Choosing the structure of your business is challenging. Even more challenging is changing that structure later. Sometimes as businesses develop, the initial structure can begin to impede growth. It may be a time to change form. Changing the corporate form after a business is in operation can be problematic.
This article previews the basic characteristics, advantages, and disadvantages of the most common organizational forms: the C-Corporation, the S-Corporation, and the LLC. It then discusses the challenges of changing the form of business.
A "C" Corporation takes its name from Chapter C of the Internal Revenue Code. In general, a C-Corporation pays income taxes at the corporate level. When income is passed to the shareholders, they report the income on their own individual tax returns. The two layers of taxation are often referred to as "double taxation." The C-Corporation is the preferred form for a company that anticipates a public offering.
An "S" Corporation takes its name from Chapter S of the Internal Revenue Code. In general, an S Corporation does not pay any income tax. Instead, the corporation's income or losses are divided among and passed through to its shareholders. The shareholders must then report the income or loss on their own individual income tax returns. There are eligibility limitations for shareholders of S-Corporations, and there are ongoing compliance issues. If a public offering is in the corporation's future, it may be advisable to elect C-Corporation status.
An LLC, or limited liability company, is an unincorporated organization. If formed correctly, it offers its unit holders the limited liability that is available to corporate shareholders. The LLC may elect to be taxed as a corporation or as a partnership. If the LLC elects to be taxed as a partnership, then the LLC does not pay any taxes. Instead, the LLC's income or losses are divided among and passed through to its unit holders.
The logical time to choose an organizational form is at the inception of the business. But some businesses may find it advantageous to convert to a different structure at subsequent stages of development. Conversion to a different structure can have significant consequences on taxation of any distributions, consequences that should be carefully considered.
A C-Corporation can elect to convert to S-Corporation status, which will move the assets into a single tax regime. Dispositions of assets carried into the S-Corporation regime will probably be subject to taxes on any built-in gains on the preconversion appreciation. Postconversion earnings and appreciation will be subject to taxation only at the shareholder level. This conversion may be attractive if the owner's goal is to prevent ongoing double taxation. But built-in gains may result in significant taxes being levied during the conversion year.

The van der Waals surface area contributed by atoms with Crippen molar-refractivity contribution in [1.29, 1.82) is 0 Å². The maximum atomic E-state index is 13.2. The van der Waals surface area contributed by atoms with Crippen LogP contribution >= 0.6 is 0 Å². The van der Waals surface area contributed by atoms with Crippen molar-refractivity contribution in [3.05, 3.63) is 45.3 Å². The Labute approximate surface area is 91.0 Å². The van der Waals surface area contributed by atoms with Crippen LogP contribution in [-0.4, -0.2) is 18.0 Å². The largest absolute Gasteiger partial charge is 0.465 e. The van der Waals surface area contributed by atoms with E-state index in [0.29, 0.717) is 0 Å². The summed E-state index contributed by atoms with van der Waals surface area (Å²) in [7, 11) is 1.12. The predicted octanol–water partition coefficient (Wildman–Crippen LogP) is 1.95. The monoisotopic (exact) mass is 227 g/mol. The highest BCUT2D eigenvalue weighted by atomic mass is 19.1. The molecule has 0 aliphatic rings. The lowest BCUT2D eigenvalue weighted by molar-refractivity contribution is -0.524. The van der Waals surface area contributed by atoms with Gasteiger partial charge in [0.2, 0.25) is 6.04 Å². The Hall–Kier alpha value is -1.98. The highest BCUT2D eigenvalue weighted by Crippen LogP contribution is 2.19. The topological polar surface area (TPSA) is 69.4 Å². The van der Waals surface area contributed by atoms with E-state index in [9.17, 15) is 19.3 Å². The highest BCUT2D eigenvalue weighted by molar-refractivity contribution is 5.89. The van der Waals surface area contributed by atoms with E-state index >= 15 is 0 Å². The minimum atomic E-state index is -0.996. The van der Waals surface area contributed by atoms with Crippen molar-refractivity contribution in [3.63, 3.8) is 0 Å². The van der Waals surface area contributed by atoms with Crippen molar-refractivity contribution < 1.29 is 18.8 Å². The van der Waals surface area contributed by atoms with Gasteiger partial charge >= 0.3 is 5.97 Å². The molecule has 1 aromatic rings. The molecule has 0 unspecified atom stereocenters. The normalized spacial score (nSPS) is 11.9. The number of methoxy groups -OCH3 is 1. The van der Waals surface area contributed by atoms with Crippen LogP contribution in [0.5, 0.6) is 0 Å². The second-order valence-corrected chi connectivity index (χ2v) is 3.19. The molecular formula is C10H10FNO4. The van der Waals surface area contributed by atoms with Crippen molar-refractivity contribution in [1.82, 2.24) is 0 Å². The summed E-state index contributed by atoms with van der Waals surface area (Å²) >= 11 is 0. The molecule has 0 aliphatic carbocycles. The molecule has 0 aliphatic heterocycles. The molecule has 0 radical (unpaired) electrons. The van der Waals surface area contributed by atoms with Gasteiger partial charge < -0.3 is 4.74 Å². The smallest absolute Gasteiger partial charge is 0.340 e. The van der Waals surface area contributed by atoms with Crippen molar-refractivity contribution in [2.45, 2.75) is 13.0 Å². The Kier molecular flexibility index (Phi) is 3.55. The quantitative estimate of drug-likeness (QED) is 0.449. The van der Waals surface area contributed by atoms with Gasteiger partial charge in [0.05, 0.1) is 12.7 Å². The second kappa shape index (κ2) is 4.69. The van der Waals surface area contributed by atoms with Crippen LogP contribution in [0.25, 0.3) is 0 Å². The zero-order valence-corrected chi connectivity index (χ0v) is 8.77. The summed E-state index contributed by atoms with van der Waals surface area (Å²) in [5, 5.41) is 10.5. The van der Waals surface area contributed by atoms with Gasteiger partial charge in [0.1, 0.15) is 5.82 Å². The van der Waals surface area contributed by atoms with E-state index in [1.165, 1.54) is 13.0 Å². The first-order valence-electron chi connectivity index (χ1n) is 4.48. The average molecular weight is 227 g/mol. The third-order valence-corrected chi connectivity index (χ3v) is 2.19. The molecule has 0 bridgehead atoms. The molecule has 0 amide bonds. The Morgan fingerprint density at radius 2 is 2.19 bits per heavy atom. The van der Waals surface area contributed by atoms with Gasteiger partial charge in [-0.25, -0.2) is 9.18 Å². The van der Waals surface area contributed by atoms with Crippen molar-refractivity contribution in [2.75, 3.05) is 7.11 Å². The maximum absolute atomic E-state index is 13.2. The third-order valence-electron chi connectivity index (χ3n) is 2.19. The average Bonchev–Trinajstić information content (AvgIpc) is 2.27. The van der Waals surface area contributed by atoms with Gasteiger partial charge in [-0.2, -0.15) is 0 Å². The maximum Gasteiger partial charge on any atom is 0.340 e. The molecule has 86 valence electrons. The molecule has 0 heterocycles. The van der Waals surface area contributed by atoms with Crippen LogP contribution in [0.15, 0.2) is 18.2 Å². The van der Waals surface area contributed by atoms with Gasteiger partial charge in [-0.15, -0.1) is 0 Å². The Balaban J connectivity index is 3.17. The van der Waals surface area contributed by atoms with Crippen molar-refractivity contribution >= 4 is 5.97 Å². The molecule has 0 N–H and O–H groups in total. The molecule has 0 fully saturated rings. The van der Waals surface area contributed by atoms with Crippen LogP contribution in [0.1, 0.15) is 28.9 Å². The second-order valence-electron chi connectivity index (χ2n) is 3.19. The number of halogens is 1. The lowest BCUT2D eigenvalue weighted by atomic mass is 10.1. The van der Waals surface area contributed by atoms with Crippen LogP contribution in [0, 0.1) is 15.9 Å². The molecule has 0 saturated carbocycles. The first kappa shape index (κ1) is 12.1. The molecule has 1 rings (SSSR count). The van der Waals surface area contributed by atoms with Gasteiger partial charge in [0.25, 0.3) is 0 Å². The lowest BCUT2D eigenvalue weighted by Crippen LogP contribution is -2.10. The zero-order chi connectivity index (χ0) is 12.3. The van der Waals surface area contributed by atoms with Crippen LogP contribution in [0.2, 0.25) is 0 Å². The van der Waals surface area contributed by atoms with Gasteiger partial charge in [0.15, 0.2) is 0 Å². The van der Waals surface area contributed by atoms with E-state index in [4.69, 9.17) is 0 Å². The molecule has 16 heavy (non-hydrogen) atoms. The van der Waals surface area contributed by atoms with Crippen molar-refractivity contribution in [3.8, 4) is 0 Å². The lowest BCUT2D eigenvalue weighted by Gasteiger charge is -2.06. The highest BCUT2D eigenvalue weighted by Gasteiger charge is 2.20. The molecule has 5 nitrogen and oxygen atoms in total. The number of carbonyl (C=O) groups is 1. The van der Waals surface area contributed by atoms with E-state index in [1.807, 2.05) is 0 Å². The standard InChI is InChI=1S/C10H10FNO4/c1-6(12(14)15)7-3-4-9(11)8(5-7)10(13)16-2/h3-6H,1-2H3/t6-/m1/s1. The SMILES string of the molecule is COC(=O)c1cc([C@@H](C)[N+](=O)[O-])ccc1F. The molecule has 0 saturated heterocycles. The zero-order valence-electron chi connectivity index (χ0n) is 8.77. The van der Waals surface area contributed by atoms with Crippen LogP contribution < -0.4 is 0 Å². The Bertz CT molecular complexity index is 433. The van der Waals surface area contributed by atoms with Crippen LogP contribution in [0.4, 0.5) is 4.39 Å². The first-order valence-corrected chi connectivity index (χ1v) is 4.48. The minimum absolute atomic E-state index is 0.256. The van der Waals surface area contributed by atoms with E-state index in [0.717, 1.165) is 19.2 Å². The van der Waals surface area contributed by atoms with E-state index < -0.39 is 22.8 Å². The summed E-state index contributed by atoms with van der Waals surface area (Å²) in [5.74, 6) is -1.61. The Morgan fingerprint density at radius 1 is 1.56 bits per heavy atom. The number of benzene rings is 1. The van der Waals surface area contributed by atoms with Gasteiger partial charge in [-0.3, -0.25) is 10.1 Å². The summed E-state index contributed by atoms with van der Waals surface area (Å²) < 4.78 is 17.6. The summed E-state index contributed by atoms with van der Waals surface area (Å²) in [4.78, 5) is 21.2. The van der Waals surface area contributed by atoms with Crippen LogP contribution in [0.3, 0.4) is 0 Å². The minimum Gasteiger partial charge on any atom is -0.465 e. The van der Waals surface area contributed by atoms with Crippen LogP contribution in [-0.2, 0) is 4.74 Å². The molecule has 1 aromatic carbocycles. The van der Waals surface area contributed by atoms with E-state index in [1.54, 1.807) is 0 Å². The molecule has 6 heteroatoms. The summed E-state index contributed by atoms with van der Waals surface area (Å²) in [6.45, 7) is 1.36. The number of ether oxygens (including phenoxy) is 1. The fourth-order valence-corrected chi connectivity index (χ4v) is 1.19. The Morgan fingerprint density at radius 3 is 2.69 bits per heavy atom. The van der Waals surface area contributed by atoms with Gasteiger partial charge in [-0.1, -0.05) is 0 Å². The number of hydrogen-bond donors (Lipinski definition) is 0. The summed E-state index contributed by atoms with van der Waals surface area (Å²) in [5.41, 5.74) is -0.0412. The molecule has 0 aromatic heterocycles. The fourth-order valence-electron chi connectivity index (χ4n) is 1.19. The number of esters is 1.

An S-Corporation may "check the box" in order to convert to a C-Corporation. The entity will begin to be taxed on the effective date of the conversion. Shareholders will begin to pay taxes on the distributions they receive from the corporation.
It is possible to convert an LLC to an S-Corporation, but there are tax reasons why the LLC to S-Corporation conversion is not favored. In an LLC, the general rule is that distributions of appreciated property will be treated as tax-free. The members will have a carryover basis in the distributed assets. But this is not the case with an S-Corporation. Distributed appreciated assets will cause shareholders in an S-Corporation to have taxable income. After they have been taxed, the shareholders will have a basis of current fair market value in the assets. This result limits the feasibility and attractiveness of the conversion.
An S-Corporation may generally be converted to an LLC without present taxable income.
Choosing a business structure involves knowing your current needs as well as your future goals. It is important to consult legal and tax advisers who can help you understand the consequences of each organizational form on your business and its shareholders.
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